Brev. Brig. Gen'l
- Feb 14, 2012
- Central Pennsylvania
" You're shaking like a blancmange my dear creepmouse. I assure you, passementerie tassles on that dress would put you in a bad box. You can't gammon me your new husband isn't a banging big-bug. I don't see him cutting his stick before the ceremony at sight of you, with or without passementerie tassles. Now don't be a mollygrub or you'll end up giving him the mitten and there will be no wedding. Hurry up the cakes, the minister just arrived. "
I'd point out some of the terms above were vulgarisms except ' vulgarism ' is archaic too. Nothing is vulgar in 2019.
Anyone referring to the new hubby that day would have been speaking of the new, bump road in front of the church, not her spouse. Tough pinning down which terms, phrases and now archaic words came into our language where. It's also crazy thinking 1861-1865, the war years, were separated from 1860or 1850 or really, 1870. 150 years later however, it's a whole, ' nother language.
Blancmange, a gelatinous dessert.
Creepmouse, term of endearment ( although generally used for children )
Passementerie tassles, seems to have been beads and wood on sticks.
gammon, to kid or fool
banging, big, amazing, important
big-bug, someone of vast important
give the mitten, dump one's sweetheart
Hurry up the cakes, move it.
These two are talking about the reception and how to keep the men sober. A gazillion terms indicating someone was drunk - a few here.
half seas over
And to be disguised without one's spouse being aware, you were a jerry sneak.
Only partially tongue ( sorry ) in cheek, there's a lot of discussion about what it would be like going back in time to rub elbows with our ancestors. One thing is clear. You'd be the tourist with the 1860's-2019 translation guide in your pocket. While fascinating, being able to chat with your great great grandmother, you'd understand one word in three of her conversation.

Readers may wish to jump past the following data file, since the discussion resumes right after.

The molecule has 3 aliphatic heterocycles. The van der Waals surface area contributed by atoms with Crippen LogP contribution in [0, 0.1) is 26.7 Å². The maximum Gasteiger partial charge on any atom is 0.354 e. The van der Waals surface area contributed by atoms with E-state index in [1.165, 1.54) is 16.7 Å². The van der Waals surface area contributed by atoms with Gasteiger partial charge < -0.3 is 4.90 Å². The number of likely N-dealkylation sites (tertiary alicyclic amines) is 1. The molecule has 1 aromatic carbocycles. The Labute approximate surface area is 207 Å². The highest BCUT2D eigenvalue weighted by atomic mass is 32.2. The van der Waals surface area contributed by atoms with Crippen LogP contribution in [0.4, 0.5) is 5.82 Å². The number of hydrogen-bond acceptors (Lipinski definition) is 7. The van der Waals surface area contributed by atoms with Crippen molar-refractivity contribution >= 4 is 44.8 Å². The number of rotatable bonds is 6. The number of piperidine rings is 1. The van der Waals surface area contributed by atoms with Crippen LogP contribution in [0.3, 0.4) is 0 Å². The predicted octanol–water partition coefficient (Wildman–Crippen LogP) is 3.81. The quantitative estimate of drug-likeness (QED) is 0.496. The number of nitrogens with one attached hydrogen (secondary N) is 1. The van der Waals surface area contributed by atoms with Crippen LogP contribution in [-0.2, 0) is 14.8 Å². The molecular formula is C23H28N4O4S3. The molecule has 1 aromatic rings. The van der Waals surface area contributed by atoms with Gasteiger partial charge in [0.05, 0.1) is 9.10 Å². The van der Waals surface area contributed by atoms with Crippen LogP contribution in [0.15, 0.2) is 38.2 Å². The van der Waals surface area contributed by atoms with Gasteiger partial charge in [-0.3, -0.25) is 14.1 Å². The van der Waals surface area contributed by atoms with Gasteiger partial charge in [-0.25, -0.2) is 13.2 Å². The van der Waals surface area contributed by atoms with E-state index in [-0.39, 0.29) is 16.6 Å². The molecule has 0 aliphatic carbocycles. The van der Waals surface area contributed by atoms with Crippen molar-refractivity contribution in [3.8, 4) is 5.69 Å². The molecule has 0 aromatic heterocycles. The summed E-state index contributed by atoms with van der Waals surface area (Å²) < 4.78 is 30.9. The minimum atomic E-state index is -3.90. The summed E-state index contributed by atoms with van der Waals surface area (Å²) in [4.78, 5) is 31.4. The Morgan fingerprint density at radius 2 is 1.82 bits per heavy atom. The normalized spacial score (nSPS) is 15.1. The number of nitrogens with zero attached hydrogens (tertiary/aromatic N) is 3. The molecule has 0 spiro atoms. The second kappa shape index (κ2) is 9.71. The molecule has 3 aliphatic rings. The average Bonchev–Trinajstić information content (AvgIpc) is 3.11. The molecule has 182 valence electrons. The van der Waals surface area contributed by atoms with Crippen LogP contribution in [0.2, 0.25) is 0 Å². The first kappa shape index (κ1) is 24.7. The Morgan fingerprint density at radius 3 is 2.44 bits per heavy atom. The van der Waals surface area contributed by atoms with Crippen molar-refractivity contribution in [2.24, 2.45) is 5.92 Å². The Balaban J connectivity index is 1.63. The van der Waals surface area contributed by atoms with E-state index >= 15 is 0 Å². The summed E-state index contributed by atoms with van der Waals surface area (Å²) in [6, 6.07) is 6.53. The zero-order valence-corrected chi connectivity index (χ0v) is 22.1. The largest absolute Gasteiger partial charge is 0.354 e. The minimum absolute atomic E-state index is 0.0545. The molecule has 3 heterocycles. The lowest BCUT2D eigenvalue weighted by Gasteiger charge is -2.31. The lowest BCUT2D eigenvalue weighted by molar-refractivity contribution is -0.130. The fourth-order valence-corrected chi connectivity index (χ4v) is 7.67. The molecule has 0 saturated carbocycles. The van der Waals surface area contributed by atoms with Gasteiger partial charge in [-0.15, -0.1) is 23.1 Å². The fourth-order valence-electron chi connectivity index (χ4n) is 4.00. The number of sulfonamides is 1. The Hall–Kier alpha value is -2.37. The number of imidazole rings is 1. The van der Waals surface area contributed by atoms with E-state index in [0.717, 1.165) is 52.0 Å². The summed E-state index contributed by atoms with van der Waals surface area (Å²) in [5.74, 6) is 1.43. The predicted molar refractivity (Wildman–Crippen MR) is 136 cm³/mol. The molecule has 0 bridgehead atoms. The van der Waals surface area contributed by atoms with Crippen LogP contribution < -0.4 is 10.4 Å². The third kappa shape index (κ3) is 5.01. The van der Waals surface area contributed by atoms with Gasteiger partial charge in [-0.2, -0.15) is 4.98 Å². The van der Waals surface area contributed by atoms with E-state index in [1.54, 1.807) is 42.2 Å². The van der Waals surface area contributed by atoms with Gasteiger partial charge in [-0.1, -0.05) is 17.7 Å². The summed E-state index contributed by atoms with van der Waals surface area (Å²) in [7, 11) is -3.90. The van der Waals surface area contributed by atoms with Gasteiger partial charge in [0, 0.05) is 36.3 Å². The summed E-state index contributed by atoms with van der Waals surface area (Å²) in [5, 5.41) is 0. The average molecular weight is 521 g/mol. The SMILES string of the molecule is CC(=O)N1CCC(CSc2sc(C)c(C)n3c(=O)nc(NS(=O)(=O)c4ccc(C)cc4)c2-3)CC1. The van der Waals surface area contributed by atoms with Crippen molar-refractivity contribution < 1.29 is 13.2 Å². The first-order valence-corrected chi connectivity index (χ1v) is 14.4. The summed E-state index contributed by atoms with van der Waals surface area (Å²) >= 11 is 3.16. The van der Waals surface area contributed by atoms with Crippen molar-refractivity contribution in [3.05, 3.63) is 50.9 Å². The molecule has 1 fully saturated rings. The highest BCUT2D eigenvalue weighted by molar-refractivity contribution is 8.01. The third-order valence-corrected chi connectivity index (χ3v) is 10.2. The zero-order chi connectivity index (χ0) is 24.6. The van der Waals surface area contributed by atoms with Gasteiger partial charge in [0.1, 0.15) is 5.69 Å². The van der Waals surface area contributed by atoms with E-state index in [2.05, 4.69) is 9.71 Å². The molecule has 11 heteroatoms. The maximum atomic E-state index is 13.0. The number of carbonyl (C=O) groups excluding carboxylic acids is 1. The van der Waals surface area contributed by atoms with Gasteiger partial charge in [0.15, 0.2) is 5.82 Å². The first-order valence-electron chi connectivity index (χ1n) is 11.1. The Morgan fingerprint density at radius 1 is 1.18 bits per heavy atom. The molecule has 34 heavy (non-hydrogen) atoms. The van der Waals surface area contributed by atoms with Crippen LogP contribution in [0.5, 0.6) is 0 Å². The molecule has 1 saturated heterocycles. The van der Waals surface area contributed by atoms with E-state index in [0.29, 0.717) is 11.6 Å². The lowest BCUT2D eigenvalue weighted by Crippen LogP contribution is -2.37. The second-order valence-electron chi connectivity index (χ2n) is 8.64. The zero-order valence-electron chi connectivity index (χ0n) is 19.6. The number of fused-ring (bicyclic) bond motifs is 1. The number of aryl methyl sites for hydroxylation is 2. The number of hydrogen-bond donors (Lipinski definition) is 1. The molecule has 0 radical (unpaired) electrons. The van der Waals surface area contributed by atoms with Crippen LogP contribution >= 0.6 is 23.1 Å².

They could be French or Swiss for as well as you'd understand what they're saying to each other. Well, unless you're bilingual, too.
It may not have been helpful listening in on whispered conversations. You wouldn't understand what they said anyway.
Browse the first 3 pages of any Godey's, Demorest or heck, newspaper. Like being at Babel. Women's literature seems to require more translation than usual simply because so many articles of clothing do not exist 150 years later. Romance writers also tended to wax lyrical, novelettes ( another ) were littered with now archaic, if delightful terms.
Just fashion loses you. Rigged yourself out in fichus, clockmutches , and although a cassaque, was extremely pretty when attending a seaside fete. One's hair? Puffs, rolls and sometimes crepe- that's hair not bakeries and funeral garb.
Told you it was pretty- cassaque!
There is ( of course ) a lot more. TBC.... wouldn't like to be a blatherskite in the first post.
Whatever they were saying, love to listen in.